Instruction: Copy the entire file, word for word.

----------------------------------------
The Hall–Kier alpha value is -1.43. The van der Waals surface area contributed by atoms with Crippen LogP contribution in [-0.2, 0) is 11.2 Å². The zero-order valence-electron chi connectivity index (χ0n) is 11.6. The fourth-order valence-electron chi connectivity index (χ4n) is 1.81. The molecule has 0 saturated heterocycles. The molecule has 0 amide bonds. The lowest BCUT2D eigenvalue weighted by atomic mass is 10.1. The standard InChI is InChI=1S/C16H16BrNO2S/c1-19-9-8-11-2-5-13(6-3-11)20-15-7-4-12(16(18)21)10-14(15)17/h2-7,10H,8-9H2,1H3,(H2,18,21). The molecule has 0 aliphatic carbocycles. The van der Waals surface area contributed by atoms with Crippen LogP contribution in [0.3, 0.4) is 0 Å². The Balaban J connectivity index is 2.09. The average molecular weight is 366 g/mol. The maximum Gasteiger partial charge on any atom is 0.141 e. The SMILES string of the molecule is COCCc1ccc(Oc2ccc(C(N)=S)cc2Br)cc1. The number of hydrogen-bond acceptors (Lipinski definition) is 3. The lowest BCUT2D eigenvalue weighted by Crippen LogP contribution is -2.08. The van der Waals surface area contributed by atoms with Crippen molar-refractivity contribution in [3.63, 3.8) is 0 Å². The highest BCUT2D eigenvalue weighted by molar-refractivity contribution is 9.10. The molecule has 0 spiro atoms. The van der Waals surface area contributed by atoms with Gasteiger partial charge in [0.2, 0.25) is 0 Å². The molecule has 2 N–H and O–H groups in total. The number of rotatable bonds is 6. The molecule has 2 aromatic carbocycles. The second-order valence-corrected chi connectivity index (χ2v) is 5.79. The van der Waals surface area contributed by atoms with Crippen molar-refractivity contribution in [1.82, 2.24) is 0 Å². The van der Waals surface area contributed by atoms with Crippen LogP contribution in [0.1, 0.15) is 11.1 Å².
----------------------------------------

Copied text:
The Hall–Kier alpha value is -1.43. The van der Waals surface area contributed by atoms with Crippen LogP contribution in [-0.2, 0) is 11.2 Å². The zero-order valence-electron chi connectivity index (χ0n) is 11.6. The fourth-order valence-electron chi connectivity index (χ4n) is 1.81. The molecule has 0 saturated heterocycles. The molecule has 0 amide bonds. The lowest BCUT2D eigenvalue weighted by atomic mass is 10.1. The standard InChI is InChI=1S/C16H16BrNO2S/c1-19-9-8-11-2-5-13(6-3-11)20-15-7-4-12(16(18)21)10-14(15)17/h2-7,10H,8-9H2,1H3,(H2,18,21). The molecule has 0 aliphatic carbocycles. The van der Waals surface area contributed by atoms with Crippen LogP contribution in [0.3, 0.4) is 0 Å². The Balaban J connectivity index is 2.09. The average molecular weight is 366 g/mol. The maximum Gasteiger partial charge on any atom is 0.141 e. The SMILES string of the molecule is COCCc1ccc(Oc2ccc(C(N)=S)cc2Br)cc1. The number of hydrogen-bond acceptors (Lipinski definition) is 3. The lowest BCUT2D eigenvalue weighted by Crippen LogP contribution is -2.08. The van der Waals surface area contributed by atoms with Crippen molar-refractivity contribution in [3.63, 3.8) is 0 Å². The highest BCUT2D eigenvalue weighted by molar-refractivity contribution is 9.10. The molecule has 0 spiro atoms. The van der Waals surface area contributed by atoms with Gasteiger partial charge in [0.2, 0.25) is 0 Å². The molecule has 2 N–H and O–H groups in total. The number of rotatable bonds is 6. The molecule has 2 aromatic carbocycles. The second-order valence-corrected chi connectivity index (χ2v) is 5.79. The van der Waals surface area contributed by atoms with Crippen molar-refractivity contribution in [1.82, 2.24) is 0 Å². The van der Waals surface area contributed by atoms with Crippen LogP contribution in [0.1, 0.15) is 11.1 Å².